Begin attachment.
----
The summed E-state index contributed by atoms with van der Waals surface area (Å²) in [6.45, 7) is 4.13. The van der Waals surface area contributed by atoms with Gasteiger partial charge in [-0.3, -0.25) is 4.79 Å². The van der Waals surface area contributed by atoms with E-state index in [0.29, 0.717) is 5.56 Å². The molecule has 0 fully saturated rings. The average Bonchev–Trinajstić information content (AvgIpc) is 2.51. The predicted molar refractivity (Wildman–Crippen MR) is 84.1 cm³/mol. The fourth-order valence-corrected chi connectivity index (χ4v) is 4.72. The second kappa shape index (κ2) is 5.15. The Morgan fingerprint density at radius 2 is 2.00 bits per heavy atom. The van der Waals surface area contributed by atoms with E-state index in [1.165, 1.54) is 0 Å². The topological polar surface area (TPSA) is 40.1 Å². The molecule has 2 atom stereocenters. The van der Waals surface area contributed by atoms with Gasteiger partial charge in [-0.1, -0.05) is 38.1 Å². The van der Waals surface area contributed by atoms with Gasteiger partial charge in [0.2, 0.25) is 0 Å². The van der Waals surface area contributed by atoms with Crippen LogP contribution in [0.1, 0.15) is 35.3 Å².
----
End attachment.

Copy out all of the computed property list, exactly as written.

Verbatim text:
The summed E-state index contributed by atoms with van der Waals surface area (Å²) in [6.45, 7) is 4.13. The van der Waals surface area contributed by atoms with Gasteiger partial charge in [-0.3, -0.25) is 4.79 Å². The van der Waals surface area contributed by atoms with E-state index in [0.29, 0.717) is 5.56 Å². The molecule has 0 fully saturated rings. The average Bonchev–Trinajstić information content (AvgIpc) is 2.51. The predicted molar refractivity (Wildman–Crippen MR) is 84.1 cm³/mol. The fourth-order valence-corrected chi connectivity index (χ4v) is 4.72. The second kappa shape index (κ2) is 5.15. The Morgan fingerprint density at radius 2 is 2.00 bits per heavy atom. The van der Waals surface area contributed by atoms with E-state index in [1.165, 1.54) is 0 Å². The topological polar surface area (TPSA) is 40.1 Å². The molecule has 2 atom stereocenters. The van der Waals surface area contributed by atoms with Gasteiger partial charge in [-0.1, -0.05) is 38.1 Å². The van der Waals surface area contributed by atoms with Gasteiger partial charge in [0.2, 0.25) is 0 Å². The van der Waals surface area contributed by atoms with Crippen LogP contribution in [0.1, 0.15) is 35.3 Å².